Do Cats See Color? Color vision

As a pet parent you certainly wonder “can cats see colors?” .Maybe you heard that the bull couldn’t care less about the red color, because he’s only aroused by the torero’s behavior itself. Or that many animals can’t see certain colors, just like we can’t see some. There are even some pets that perceive colors differently than what we do.

There’s a wild range of colors that our pet’s eyes can’t support. And this has a lot to do with their anatomy. A lot of research has been done about this topic and a lot of facts are revealed. So, are cats color-blind? what colors do cats see? And, can cats see in the dark?

Here’s everything you need to know about cat’s sight:

What enables a cat vision? And what colors do cats see?

It’s a whole system that allows the cat’s eye to perceive the colors. We’re not going to dive into an anatomy class of the cats eyes. But, to make it simple and short, let’s say that the retina of the eye contains two types of cells: rods and cones. The colors are detected by the nerve cells in the eye called “cones”. We and felines have three types of cones that can distinguish the combinations of blue, green and red. And, because we do have 10 times cones than what cats have, we can identify many color variations than what kitties do. Thus, your Fluffy cannot detect many colors.

On the other hand, we have the “rods”. They’re the cells responsible for detecting light levels and motions. And because cats have more rods than humans do, they can detect any shred of motion around them. Also, it allows them to see in dim lights and even to identify movement in the dark.

Moreover, Your Fluffy has a wild field of view; around 200 degrees versus 180 degrees for humans. This allows them to have a wild peripheral vision.

Cats vision versus ours:

Just because your Fluffy can’t detect the whole range of colors as you, doesn’t mean that he doesn’t see different colors. Your cats eyes are slightly less sensitive to changes of brightness, which makes them incapable of perceiving the colors in their vibrant tones. But this doesn’t mean that your kitty doesn’t see them.

Add to the plat, that our respective eyesights have other differences. While you can detect objects from a distance of 100 feet, your fluffy on the other hand is having trouble doing so. Cats, in general, are near-sighted, if anything is placed at a distance more than 20 feet, your kitty will only see a blurred image of it.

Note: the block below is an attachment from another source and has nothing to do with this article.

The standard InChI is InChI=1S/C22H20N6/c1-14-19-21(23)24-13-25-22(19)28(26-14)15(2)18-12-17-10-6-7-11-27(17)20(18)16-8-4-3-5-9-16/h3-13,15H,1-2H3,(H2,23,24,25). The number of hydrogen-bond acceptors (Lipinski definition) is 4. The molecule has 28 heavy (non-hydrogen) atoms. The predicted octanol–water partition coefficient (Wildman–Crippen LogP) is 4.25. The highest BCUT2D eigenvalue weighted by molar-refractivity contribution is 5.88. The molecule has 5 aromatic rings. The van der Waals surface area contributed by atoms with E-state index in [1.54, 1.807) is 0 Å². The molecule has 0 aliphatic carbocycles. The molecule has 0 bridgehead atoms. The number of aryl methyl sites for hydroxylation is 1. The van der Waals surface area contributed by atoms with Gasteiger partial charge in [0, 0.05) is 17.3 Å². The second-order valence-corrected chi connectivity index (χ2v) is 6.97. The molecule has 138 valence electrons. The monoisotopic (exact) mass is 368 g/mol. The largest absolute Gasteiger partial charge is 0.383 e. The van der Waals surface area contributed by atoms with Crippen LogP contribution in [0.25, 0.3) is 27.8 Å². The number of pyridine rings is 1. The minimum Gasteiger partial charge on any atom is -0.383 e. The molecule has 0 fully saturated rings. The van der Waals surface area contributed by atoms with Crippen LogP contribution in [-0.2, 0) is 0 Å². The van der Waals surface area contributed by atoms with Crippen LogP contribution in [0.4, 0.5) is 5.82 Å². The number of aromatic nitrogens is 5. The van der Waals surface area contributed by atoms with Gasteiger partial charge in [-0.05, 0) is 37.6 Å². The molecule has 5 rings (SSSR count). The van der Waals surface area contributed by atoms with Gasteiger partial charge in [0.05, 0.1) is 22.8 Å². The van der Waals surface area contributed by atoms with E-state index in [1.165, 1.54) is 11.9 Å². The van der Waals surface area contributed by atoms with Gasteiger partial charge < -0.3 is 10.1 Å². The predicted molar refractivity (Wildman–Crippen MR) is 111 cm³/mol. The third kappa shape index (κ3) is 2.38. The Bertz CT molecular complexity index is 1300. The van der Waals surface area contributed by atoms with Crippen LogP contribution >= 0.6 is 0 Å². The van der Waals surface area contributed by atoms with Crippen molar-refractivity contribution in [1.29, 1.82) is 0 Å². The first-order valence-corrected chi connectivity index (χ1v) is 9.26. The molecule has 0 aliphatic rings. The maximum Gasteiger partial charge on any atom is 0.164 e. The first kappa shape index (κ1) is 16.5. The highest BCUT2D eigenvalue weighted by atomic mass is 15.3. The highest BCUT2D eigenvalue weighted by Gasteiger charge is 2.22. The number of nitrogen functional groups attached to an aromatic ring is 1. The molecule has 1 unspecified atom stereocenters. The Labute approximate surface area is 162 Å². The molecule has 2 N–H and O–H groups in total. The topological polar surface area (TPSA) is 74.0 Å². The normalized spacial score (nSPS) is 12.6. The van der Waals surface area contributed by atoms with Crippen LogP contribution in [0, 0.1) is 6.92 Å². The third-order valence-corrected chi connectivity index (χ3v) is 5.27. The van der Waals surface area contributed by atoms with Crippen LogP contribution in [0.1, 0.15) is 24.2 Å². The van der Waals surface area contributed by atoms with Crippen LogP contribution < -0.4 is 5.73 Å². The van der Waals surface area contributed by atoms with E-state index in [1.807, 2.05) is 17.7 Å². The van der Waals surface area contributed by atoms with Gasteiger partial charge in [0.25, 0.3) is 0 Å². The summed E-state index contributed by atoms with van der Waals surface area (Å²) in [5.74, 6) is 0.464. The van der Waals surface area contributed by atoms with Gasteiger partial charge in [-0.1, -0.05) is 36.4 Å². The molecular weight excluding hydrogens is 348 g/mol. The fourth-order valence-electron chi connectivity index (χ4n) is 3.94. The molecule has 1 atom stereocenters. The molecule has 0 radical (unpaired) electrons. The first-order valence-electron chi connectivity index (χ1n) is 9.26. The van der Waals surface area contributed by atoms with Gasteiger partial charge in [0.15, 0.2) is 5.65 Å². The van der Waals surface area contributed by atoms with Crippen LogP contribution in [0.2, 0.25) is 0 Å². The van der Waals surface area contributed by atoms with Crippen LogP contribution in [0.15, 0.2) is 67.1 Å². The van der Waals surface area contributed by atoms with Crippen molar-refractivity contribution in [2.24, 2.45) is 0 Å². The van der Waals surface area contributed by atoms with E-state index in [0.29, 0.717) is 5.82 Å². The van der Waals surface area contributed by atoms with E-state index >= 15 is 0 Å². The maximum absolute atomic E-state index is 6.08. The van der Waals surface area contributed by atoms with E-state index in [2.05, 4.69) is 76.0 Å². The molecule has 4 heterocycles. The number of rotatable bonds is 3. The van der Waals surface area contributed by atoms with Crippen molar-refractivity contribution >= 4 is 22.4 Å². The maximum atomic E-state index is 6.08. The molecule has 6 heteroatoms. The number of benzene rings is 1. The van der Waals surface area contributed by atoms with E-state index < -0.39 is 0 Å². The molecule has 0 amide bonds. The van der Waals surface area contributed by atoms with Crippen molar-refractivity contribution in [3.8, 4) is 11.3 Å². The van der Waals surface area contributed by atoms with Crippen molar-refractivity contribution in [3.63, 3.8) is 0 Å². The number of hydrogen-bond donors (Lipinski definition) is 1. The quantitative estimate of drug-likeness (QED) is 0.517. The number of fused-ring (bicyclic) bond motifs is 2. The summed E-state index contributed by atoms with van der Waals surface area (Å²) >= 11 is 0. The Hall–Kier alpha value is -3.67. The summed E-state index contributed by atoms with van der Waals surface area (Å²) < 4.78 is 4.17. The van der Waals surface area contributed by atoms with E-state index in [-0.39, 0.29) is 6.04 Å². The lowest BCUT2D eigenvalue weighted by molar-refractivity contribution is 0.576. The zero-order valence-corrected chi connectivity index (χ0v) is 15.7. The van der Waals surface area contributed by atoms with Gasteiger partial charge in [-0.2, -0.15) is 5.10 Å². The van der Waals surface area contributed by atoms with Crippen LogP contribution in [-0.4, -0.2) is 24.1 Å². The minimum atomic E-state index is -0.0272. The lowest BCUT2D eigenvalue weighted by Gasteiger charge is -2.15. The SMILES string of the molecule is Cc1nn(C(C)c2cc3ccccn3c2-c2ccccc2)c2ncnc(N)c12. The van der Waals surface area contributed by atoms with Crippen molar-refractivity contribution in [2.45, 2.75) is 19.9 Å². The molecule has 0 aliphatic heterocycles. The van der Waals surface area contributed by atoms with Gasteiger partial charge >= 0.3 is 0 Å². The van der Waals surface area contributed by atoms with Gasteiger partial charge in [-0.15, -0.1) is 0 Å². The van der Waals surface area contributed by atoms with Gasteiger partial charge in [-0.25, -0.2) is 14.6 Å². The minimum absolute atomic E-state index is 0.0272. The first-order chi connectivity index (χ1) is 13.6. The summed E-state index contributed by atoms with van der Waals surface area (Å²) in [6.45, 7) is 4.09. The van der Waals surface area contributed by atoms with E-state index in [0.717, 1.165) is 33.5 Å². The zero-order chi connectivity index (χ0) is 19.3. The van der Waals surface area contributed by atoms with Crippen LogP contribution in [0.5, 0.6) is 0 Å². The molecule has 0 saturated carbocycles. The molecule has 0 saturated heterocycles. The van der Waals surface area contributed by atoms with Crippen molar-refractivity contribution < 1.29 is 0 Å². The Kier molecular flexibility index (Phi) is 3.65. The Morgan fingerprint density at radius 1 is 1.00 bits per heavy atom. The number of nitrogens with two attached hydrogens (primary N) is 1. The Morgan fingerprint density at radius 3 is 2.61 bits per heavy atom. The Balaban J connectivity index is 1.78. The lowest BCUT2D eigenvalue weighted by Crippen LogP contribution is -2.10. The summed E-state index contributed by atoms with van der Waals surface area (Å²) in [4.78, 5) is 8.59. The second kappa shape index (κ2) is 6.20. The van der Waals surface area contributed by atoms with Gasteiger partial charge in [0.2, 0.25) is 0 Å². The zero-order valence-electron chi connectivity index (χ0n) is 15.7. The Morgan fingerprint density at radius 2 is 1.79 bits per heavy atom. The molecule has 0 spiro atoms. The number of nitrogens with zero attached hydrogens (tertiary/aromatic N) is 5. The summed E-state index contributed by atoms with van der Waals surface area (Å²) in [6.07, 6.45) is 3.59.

Also, cats eyes are placed more on the sides of the head which gives them a wild range of peripheral vision then we have. However, nothing is perfect! This ability prevents them from perceiving the depth.

Let’s not forget the elliptical shape your cat’s pupils have, though! And of course, you’re wondering how is this useful? Well, my friend, those elliptical-shaped pupils can dilate to the max, allowing as much light as possible. This gives them the ability to see and perceive motion in the dark, with precision.

A different way to see the world serves its purpose!

Each creature is equipped with the right visual system for its environment, and cats as well. Their survival in the wilderness has a lot to do with their visual abilities. The acute cats vision, as well as their ability to detect motion in dim lights, plays a crucial role in their hunting rituals. Also, it helps a lot to feel the danger before it comes near them even in the dark.

Knowledge is power, and in your case, it’s your ticket to understand more your bab and fulfill its needs. You know now that to get Fluffy’s entire attention you want to stand in its range of vision, which is less than 20 feet. You also want to buy her blue and yellow toys, because she prefers them more than the red or any other colored ones.

To sum up!

If you’re still asking “do cats see in color?” Or “can cats see colors?” you need to know that your cat sees the rainbow just fine. She might not perceive all its colors, but who said we do either, and yet we enjoy and appreciate it!

Your cats vision might be different than yours, but it’s serving its purpose. The proof is that your kitty in front of you, if her ancestors couldn’t survive you wouldn’t have had the opportunity to enjoy her company. Our vision might have better advantages than cat’s, and vis versa. But, why would we always put ourselves as a reference?! Your cat will see and enjoy life with the range of vision she has, and this won’t make her less happy!

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